I have numerically computed phonon dispersion using small displacement method by solving dynamical matrix along high symmetry direction [100], [110] and [111] for f.c.c lattice. Now I want to calculate density of state i.e $D(\omega)$ and plot $D(\omega)$ vs. $\omega$ in a graph. I have managed to do that by generating random $q$ vectors then computed phonon frequencies using my code and constructed a histogram using bin_size = 150 (though not sure what should be the range of $q$ vectors and the normalization of count). There exist a direct method to compute density of state for 1D phonon dispersion but don't know any existing method for 3D lattice. Can anyone please enlighten me in this matter, any reference or detail explanation will be very helpful.



1 Answer 1


I will present the result for the one-dimensional case only. It is readily generalized to your three-dimensional situation. Knowing the phonon dispersion $\omega(q)$, the DOS can be defined as

$$D(\omega) = \frac{1}{2\pi}\int\mathrm{d}q\,\delta(\omega-\omega(q)).$$

Using the formal identity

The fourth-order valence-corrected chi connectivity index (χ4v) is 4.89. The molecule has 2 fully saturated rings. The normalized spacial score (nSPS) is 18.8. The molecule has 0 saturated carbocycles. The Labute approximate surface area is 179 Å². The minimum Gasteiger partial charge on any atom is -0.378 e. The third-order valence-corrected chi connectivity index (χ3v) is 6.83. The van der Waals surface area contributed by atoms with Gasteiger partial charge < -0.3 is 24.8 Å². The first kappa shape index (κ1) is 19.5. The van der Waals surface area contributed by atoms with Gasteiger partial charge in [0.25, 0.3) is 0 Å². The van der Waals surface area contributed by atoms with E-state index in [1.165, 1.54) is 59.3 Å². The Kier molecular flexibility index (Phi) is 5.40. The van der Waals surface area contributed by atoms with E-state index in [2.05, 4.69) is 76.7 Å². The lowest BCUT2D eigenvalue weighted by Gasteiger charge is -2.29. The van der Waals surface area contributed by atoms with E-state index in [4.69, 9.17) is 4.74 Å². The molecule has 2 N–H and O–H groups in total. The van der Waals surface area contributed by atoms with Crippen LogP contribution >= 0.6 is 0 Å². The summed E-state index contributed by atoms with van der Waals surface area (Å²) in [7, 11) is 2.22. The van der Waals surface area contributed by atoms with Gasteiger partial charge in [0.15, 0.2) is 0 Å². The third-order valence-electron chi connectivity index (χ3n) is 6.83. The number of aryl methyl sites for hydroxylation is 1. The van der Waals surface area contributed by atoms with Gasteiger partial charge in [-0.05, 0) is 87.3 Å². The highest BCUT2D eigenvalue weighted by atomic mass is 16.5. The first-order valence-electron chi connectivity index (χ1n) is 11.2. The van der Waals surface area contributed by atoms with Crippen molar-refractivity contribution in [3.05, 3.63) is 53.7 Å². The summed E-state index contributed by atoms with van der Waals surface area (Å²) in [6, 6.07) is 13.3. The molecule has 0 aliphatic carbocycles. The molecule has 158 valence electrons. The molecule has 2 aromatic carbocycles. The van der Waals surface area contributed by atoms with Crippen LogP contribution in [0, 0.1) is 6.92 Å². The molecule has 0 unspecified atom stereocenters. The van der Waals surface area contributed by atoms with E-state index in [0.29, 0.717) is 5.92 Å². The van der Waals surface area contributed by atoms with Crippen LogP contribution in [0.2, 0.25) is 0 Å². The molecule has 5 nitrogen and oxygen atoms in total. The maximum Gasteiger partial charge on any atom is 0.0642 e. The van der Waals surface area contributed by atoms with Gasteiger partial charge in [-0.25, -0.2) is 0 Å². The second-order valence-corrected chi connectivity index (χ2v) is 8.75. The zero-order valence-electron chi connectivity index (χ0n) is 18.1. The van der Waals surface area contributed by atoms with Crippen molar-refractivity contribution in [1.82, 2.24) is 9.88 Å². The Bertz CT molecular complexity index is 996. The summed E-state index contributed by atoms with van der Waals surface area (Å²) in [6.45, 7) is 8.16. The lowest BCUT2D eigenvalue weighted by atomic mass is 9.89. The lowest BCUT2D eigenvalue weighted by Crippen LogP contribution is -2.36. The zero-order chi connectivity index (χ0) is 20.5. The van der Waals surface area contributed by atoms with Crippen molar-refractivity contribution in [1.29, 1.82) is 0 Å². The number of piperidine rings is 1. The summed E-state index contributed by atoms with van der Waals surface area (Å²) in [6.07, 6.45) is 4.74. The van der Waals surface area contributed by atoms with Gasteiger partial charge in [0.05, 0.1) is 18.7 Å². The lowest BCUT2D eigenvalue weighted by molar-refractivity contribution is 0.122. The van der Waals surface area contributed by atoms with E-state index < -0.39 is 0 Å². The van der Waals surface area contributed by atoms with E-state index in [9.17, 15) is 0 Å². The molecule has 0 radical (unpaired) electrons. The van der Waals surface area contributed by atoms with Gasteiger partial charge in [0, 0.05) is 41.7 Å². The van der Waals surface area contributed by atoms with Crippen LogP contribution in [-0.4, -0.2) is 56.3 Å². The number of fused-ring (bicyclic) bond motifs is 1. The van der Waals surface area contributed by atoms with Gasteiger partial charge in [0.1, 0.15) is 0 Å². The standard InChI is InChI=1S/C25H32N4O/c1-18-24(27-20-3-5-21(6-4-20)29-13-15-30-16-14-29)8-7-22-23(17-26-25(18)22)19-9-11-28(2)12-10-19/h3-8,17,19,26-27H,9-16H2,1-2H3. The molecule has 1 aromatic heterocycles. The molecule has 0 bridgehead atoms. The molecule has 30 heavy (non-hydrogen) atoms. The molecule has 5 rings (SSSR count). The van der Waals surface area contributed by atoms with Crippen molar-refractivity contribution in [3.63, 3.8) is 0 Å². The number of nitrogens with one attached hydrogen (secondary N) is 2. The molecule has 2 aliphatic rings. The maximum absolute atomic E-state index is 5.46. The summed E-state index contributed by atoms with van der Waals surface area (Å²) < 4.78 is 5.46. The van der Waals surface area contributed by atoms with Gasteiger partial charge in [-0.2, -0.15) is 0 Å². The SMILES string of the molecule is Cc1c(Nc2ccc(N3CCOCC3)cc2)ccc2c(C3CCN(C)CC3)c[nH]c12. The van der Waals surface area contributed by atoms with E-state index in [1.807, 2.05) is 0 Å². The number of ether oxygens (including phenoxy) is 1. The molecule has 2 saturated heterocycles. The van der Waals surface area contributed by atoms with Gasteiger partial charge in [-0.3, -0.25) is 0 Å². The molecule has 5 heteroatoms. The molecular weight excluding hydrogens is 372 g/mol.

$$\delta(g(x)) = \sum_{i}\frac{\delta(x-x_i)}{|g'(x_i)|}$$

where $x_i$ are the zeros of $g$ and $g'$ is its derivative, one can write:

$$D(\omega) = \frac{1}{2\pi}\int\mathrm dq \frac{1}{\left|\frac{\mathrm d\omega}{\mathrm dq}\right|}\sum_{\substack{i\\\omega(q_i)=\omega}}\delta(q-q_i) = \frac{1}{2\pi}\sum_{\substack{i\\\omega(q_i)=\omega}}\left|\frac{\mathrm d\omega}{\mathrm dq}(q_i)\right|^{-1}$$

The sum is over all the points where the dispersion reaches the given frequency $\omega$. The flater the dispersion at those points, the more states contribute!

  • $\begingroup$ Thanks. Its useful when we know the explicit form of function $\omega(q), but in case where we numerically compute phonon dispersion, how can I use this relation to compute density of state? If you can atleast show me any algorithm/pseudocode to compute Dos using this relation. $\endgroup$ Aug 17, 2015 at 20:22
  • $\begingroup$ The above formula is suitable for numerical implementation. If you know the dispersion on a grid of $q$-points, you can approximate the derivative by a finite difference quotient. $\endgroup$ Aug 18, 2015 at 8:07

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